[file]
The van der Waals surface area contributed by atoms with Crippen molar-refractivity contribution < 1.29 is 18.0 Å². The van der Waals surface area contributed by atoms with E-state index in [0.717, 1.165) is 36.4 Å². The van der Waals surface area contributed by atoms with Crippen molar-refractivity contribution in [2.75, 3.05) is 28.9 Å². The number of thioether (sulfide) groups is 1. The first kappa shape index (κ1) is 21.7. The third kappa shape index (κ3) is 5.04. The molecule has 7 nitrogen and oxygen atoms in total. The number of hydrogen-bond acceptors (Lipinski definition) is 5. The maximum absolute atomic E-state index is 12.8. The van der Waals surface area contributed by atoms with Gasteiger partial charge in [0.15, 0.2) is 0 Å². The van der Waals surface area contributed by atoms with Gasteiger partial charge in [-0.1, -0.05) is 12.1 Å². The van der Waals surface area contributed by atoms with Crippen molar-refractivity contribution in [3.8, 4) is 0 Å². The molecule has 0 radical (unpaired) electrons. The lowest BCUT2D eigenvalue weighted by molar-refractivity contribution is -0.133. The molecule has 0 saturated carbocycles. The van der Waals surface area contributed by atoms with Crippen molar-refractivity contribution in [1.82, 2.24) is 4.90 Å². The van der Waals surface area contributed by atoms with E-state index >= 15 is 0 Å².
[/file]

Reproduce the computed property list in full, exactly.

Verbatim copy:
The van der Waals surface area contributed by atoms with Crippen molar-refractivity contribution < 1.29 is 18.0 Å². The van der Waals surface area contributed by atoms with E-state index in [0.717, 1.165) is 36.4 Å². The van der Waals surface area contributed by atoms with Crippen molar-refractivity contribution in [2.75, 3.05) is 28.9 Å². The number of thioether (sulfide) groups is 1. The first kappa shape index (κ1) is 21.7. The third kappa shape index (κ3) is 5.04. The molecule has 7 nitrogen and oxygen atoms in total. The number of hydrogen-bond acceptors (Lipinski definition) is 5. The maximum absolute atomic E-state index is 12.8. The van der Waals surface area contributed by atoms with Gasteiger partial charge in [0.15, 0.2) is 0 Å². The van der Waals surface area contributed by atoms with Gasteiger partial charge in [-0.1, -0.05) is 12.1 Å². The van der Waals surface area contributed by atoms with Crippen molar-refractivity contribution in [3.8, 4) is 0 Å². The molecule has 0 radical (unpaired) electrons. The lowest BCUT2D eigenvalue weighted by molar-refractivity contribution is -0.133. The molecule has 0 saturated carbocycles. The van der Waals surface area contributed by atoms with Crippen molar-refractivity contribution in [1.82, 2.24) is 4.90 Å². The van der Waals surface area contributed by atoms with E-state index >= 15 is 0 Å².